Retraining Walking After Spinal Cord Injury
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|ClinicalTrials.gov Identifier: NCT00059553|
Recruitment Status : Unknown
Verified August 2005 by Eunice Kennedy Shriver National Institute of Child Health and Human Development (NICHD).
Recruitment status was: Active, not recruiting
First Posted : April 29, 2003
Last Update Posted : June 18, 2009
|Condition or disease||Intervention/treatment||Phase|
|Spinal Cord Injuries Quadriplegia Paraplegia Central Cord Syndrome Brown-Sequard Syndrome||Behavioral: Locomotor treadmill training with body weight support||Phase 2 Phase 3|
Conventional rehabilitation following spinal cord injury (SCI) emphasizes functional gains through strengthening and compensation, using braces and assistive devices to achieve mobility. Rehabilitation practice using compensatory approaches is based on the prevailing assumption that neural recovery is not possible following SCI.
Recent evidence contradicts this assumption. Stimulated by the proper activation of peripheral afferents associated with walking, neuronal circuits may reorganize by strengthening of existing and previously inactive descending connections and local neural circuits. New approaches to locomotor recovery after SCI utilize sensory information related to locomotion to improve treadmill and overground walking.
Locomotor training velocity may be a critical, task-specific, and activity-dependent parameter affording appropriate phasic, afferent input to the neural system and promoting neural plasticity. The purpose of this study is to evaluate the effects of training velocity in a long-term locomotor training program on both neurophysiological and behavioral plasticity in individuals with incomplete SCI.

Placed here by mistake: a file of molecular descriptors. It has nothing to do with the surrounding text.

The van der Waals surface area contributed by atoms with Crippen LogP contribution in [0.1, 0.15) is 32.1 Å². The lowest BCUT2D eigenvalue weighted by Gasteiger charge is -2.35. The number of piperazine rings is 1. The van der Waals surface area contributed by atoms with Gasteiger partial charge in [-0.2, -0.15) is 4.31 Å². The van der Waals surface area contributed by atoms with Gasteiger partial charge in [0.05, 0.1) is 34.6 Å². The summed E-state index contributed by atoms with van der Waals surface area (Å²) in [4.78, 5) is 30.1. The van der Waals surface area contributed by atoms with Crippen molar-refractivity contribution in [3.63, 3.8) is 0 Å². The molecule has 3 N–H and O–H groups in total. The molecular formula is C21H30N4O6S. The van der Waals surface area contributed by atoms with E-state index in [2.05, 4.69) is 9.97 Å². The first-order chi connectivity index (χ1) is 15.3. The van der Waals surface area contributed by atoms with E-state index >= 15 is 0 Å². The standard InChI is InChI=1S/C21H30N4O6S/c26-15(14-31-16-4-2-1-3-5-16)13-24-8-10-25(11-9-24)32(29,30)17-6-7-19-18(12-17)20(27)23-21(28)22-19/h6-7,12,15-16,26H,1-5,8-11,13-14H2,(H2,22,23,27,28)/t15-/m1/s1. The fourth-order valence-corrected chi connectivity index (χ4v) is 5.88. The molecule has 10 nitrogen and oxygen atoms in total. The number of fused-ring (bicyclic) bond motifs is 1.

Sixteen patients with incomplete SCI will be recruited to participate in this study. Baseline evaluations will include American Spinal Injury Association classification, rate-sensitive depression, phase-dependent H-reflex modulation at self-selected and fast overground walking velocities, and MRI of the spine. Patients will wear a step activity monitor for a 48-hour period, quantifying baseline walking activity level.
All patients will participate in a locomotor training program. Patients will be randomly assigned to either training at self-selected treadmill velocity or at a normal walking velocity. Patients will have 45 training sessions over 9 weeks. Each training session will include 30 minutes of walking. Interim testing of rated depression, spatial-temporal parameters of walking, MRI, and walking activity will occur through the 9-week training period. Post-testing will occur within 2 days of the last training session and at a 1 month after completion of the training. During the month following long-term training, patients will be instructed to return to their self-selected routine activities of daily living.
|Study Type :||Interventional (Clinical Trial)|
|Enrollment :||16 participants|
|Intervention Model:||Parallel Assignment|
|Masking:||None (Open Label)|
|Official Title:||Activity-Dependent Plasticity After Spinal Cord Injury|
|Study Start Date :||May 2000|
|Study Completion Date :||January 2005|
To learn more about this study, you or your doctor may contact the study research staff using the contact information provided by the sponsor.
Please refer to this study by its ClinicalTrials.gov identifier (NCT number): NCT00059553
|United States, Florida|
|University of Florida|
|Gainesville, Florida, United States, 32610|
|Principal Investigator:||Andrea L Behrman, PhD||University of Florida|